Thursday, February 12, 2015

The Backstory

For this first blog post I think it appropriate to share a little history on the evolution of this project. The idea for SpareCrop arose out of an attempt to fix a problem. 

I moved to California roughly one year ago and noticed a few things: the sun that shone 90% of the time, unpleasant traffic, and ridiculously expensive rent. I also noticed fruit trees, especially the brightly colored citrus ones.


apples anyone
The highly visible fruit, the year round growing season--somehow this homegrown and wild produce was more apparent here than the apricot and apple trees in other places I had lived.  I often saw the fruit on the ground, rotting and contributing to food waste.

One day, I was out and about and saw a tree heavy with grapefruit. Several had fallen to the ground, but the tree was still loaded. I considered knocking on the door and asking permission to pick a couple, but it was obvious no one was home.

So I went on my way, but the thought of good fruit wasting away stayed with me, haunting my dreams, and causing torrents of tears. Well, maybe no tears, and probably little actual dream haunting, but the thought definitely lingered.

I began researching food waste. Approximately 650 lbs of food for every man, woman and child is wasted every year in North America (Gustavsson et al., p. 5). 

Excessive, right? I, too, had contributed to food waste before when I owned and operated a food truck in D.C. and it had always bothered me.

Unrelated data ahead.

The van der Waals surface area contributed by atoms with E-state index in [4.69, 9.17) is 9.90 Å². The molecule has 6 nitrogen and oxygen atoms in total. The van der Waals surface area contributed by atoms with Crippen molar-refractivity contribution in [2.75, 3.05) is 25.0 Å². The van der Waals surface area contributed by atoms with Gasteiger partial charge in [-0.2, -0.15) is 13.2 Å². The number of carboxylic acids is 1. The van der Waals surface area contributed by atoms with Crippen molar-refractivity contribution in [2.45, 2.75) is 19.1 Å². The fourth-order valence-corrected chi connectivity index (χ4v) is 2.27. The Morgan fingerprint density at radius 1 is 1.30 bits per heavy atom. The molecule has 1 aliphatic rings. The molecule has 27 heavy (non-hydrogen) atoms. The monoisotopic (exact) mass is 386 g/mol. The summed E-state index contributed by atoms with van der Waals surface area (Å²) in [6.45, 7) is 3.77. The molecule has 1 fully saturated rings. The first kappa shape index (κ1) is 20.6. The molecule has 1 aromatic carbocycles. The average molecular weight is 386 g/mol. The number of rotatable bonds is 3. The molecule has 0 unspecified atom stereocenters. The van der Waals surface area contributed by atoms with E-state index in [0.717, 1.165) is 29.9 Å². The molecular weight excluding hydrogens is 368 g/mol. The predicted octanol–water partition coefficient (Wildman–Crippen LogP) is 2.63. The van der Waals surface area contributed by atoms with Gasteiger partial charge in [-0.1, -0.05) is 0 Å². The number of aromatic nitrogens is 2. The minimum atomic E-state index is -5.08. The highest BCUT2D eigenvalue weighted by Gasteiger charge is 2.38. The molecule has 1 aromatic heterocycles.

Of course, figuring out where to start reducing food waste is a tricky business since it involves other people's beliefs and lifestyles. It occurred to me that these fruit trees might be one easy and effective area where we can reduce waste. Wouldn't people with excess produce rather share or sell it than clean it up after it rots? 

And wouldn't the average consumer like to access fresh produce that has actually ripened on the tree without having to travel far to get it? I asked what would prevent this natural exchange from happening and settled on the answer of "convenience".

From my perch in Silicon Valley AND Steinbeck country, "convenience" shouldn't be a problem. The sharing economy and the crowd sourcing movements have picked up in popularity and proven to be financially viable platforms. 

Smiley mom with her eating apple daughter Royalty Free Stock ImageSurplus home garden produce seems like an easy and obvious item to add to this market. My solution to the problem is SpareCrop: a concept that reduces waste, utilizes surplus, and delivers the freshest most flavorful produce into the hands of consumers who appreciate it--in as few steps as possible. What's not to love about that?